Neurobiology: BI 581

  • 1 semester pedagogy course (1 credit): All Biology PhD students take  BI 697
  • 1 quantitative course (3–4 credits): from a list of recommended courses .
  • Additional courses vary by specific track below:

Cell & Molecular Biology

1. GRS BI 791/GRS BI 792 Graduate Rotation Credits (2 credits each/4 credits total)

2. GRS BI 753 Advanced Molecular Biology  (4 credits)

3. GRS MB 721 Graduate Biochemistry  (4 credits)

4. GRS BI 735 Advanced Cell Biology  (4 credits)

5. Two electives (8 credits, 500-level and above), see the Graduate Program Guide for recommendations

6. Research credits  (remaining credits)

Ecology, Behavior, Evolution & Marine Biology

1. Six electives  (24 credits, 500-level and above), see the Graduate Program Guide for recommendations

2. Research credits  (remaining credits)

Ecology, Behavior, Evolution & Marine Biology PhD candidate coursework is highly variable. Students, in consultation with advisors, develop a plan of coursework and research. Students are required to take a minimum of 32 credits of coursework. The remainder of the credits should be research.

Neurobiology

2. GRS BI 755 Cellular and Systems Neuroscience  (4 credits)

3. GRS BI 741 Neural Systems: Functional Circuit Analysis  (4 credits)

4. Four electives  (16 credits, 500-level and above), see the Graduate Program Guide for recommendations

5. Research credits  (remaining credits)

Teaching Requirement

The department requires a minimum of two semesters of teaching as part of the Doctor of Philosophy program. During the first semester of teaching, students are required to enroll in our first-year seminar course, GRS BI 697 A Bridge to Knowledge . The course provides guidance and training on pedagogy and other aspects of graduate school.

Qualifying Examination

The qualifying examination must be completed no later than six semesters after matriculation. In most graduate curricula in the department, this consists of a research proposal—often in the form of a grant application—which the student submits to their committee and subsequently defends in an oral presentation. In the  Cell & Molecular Biology and Ecology, Behavior, Evolution & Marine Biology curricula , this is preceded by a comprehensive written examination testing the student’s general background from coursework.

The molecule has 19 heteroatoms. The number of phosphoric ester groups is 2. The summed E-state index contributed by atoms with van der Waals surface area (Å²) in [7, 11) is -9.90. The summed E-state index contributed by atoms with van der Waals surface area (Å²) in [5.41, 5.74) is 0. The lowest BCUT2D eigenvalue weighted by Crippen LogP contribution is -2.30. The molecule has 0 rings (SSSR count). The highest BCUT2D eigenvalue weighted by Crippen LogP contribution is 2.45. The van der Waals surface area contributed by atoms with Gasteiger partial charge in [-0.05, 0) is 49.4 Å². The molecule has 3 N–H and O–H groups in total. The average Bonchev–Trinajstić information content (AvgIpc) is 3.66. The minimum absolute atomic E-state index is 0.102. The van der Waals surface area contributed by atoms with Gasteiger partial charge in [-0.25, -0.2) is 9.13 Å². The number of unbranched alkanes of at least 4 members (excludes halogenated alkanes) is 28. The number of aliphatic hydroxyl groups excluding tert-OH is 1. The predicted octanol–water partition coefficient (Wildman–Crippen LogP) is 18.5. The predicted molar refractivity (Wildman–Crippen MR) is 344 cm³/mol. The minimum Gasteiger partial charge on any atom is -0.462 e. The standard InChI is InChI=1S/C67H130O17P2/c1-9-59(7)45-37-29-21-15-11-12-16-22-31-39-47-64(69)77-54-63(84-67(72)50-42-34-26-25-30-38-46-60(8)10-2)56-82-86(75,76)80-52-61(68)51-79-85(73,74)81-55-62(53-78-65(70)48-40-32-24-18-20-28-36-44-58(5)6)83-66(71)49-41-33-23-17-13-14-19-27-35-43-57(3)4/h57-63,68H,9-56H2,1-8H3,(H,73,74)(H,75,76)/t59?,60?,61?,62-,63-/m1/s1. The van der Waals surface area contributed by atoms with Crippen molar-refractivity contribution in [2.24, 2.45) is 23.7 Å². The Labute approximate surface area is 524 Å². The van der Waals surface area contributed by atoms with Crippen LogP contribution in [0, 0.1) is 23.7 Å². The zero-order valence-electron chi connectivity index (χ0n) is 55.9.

Dissertation & Final Oral Examination

Candidates shall demonstrate their abilities for independent study in a dissertation representing original research or creative scholarship. A prospectus for the dissertation must be completed and approved by the readers, the Director of Graduate Studies, and the Biology Department Chair. Candidates must undergo a final oral examination in which they defend their dissertation as a valuable contribution to knowledge in their field and demonstrate a mastery of their field of specialization in relation to their dissertation. All portions of the dissertation and final oral examination must be completed as outlined in the  GRS General Requirements for the Doctor of Philosophy Degree . The results of the dissertation must be presented at a department colloquium.

Graduation Timeline

Forms and additional information about PhD graduation can be found on the GRS website .

9 – 12 months before proposed graduation date

  • Dissertation Prospectus & approval form due to Graduate Program Specialist for departmental review and submission to GRS

Semester prior to your intended graduation cycle

  • Intent to Graduate Form completed online

About 2 months before dissertation defense

  • Meet with Graduate Program Specialist, Director of Graduate Studies, and Faculty Advisor to review requirements for defense
  • Arrange for Special Service Appointments if committee members are not BU faculty
  • Send first draft of dissertation to readers

Once defense date is confirmed with committee

  • Reserve room(s) for public seminar and defense

At least three weeks prior to dissertation defense

  • Schedule of Final Oral Exam with Abstract Approval due to GRS
  • Properly formatted draft of dissertation submitted as PDF to [email protected]

At least two weeks prior to dissertation defense

  • Send dissertation to all committee members

At least one week prior to dissertation defense

  • Send program information to Graduate Program Specialist

See the Graduate Program Guide for final dates to submit dissertation to ETD

  • Submit final dissertation to ETD (online submission)
  • Complete electronic signature page and forward confirmation to Graduate Program Specialist along with a copy of your submitted dissertation

MS Degree (En Route to PhD)

Option one: A PhD student who has advanced to candidacy (as demonstrated by passing the PhD qualifying exam), and has completed 32 credits of graduate-level coursework (not including research) may apply to the Graduate School for an MS degree in Biology. This must be approved by the Director of Graduate Studies within the Biology Department. The student’s major professor will receive notification of this application process.